Dr Abdul Ghaaliq Lalkhen

I graduated from the University of Cape Town in 1998 and by the time I had completed my internship (FY1 year) and spent a year in a Trauma and Emergency centre in South Africa I decided that I preferred patients who were sick and silent. I left South Africa and came to England to pursue a career in Intensive Care Medicine. I was appointed to a 2 year rotation in Anaesthetics in the South West (Bath and Swindon) thriving in the excellent training, reasonable working hours, study leave , educational supervision and career guidance . I was appointed to the Northwest rotation and I sat the Final FRCA in my ST3 year. Despite the excellent learning opportunities in my Intermediate ICU module I realised that whilst I enjoyed assessing and resuscitating patients on the wards and in A&E that the life of an Intensivist was not for me. I found the fixed environment claustrophobic and the constant negotiating around beds frustrating. I also realised that I had overcome my PTSD secondary to working in A&E and missed engaging with patients in a long-term therapeutic relationship.

I considered a radical switch to General Practice however serendipity intervened and my next module happened to be Intermediate Pain Medicine. Whilst sitting in a Pain clinic I realised that the idea ‘sometimes to cure, often to relieve and always to comfort’ could be realised through the Practice of Pain Medicine. You can be a diagnostician, perform therapeutic interventions and work in an interdisciplinary team to empower patients to transform a life of suffering to a life of coping successfully with a chronic condition.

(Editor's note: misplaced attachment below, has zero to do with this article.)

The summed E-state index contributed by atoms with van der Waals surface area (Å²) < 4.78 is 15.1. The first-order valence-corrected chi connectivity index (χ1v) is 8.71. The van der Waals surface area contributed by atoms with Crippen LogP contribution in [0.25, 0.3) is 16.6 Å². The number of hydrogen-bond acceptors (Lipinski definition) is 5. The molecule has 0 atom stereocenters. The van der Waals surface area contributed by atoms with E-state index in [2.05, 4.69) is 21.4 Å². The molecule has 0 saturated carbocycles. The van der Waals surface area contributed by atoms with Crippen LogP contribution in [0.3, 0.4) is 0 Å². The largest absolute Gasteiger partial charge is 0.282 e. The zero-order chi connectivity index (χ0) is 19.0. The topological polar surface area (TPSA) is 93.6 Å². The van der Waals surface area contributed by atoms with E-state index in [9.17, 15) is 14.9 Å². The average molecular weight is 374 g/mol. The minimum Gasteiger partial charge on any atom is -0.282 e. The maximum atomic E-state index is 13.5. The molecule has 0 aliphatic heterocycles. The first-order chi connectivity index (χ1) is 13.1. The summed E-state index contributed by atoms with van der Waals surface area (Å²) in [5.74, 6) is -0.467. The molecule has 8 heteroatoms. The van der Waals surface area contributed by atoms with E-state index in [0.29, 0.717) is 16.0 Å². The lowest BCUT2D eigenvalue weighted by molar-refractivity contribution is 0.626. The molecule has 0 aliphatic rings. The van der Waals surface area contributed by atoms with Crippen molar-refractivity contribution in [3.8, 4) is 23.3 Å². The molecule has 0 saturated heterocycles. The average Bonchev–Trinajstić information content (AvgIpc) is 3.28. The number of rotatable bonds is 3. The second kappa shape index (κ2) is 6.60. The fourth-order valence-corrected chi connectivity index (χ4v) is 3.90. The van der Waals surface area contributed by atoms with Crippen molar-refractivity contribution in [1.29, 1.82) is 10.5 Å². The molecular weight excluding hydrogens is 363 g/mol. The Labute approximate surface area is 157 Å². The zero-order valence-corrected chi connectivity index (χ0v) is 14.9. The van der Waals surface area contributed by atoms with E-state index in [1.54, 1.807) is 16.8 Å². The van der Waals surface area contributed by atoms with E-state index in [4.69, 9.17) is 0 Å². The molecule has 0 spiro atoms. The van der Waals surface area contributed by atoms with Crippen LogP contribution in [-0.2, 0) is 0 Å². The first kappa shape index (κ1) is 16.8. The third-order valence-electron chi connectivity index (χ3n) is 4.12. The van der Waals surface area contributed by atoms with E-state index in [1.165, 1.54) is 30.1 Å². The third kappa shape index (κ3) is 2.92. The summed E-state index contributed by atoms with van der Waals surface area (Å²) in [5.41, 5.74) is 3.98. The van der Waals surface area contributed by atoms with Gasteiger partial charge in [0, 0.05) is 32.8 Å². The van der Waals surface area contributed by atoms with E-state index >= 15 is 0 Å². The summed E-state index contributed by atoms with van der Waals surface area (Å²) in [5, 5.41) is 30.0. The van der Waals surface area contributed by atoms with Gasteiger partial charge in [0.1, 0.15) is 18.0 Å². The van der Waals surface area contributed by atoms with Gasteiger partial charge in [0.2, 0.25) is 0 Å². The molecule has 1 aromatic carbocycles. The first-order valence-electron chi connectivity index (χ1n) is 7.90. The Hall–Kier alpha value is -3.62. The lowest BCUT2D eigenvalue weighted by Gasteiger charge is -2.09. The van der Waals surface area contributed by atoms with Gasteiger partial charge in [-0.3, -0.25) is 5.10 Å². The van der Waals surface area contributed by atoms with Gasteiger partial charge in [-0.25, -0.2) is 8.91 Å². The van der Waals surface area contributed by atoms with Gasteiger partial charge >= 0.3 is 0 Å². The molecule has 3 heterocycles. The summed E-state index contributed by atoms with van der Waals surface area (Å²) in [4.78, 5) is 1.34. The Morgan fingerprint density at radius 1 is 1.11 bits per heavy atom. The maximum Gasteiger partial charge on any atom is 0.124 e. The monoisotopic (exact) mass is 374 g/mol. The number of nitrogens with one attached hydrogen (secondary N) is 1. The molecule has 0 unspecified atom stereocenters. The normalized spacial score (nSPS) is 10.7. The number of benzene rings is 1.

My current job plan involves an intervention list with a focus on spinal cord stimulation. I perform percutaneous tunnelled trials and also insert the Implantable Pulse Generator for successful trials. I have a new and review patient clinic and an inpatient pain ward round where I see medical and surgical patients with complex pain problems. I participate in the anaesthetic on call and have a day in theatre which is flexible. I therefore cover most surgical specialties including neurosurgery. I am also an Associate Foundation programme Director and run the FY1 programme.

I have now been a Consultant for four years and Pain Medicine enables me to have autonomy, engage in interesting and challenging interventions, work in a multidisciplinary team and be involved in an evolving specialty.

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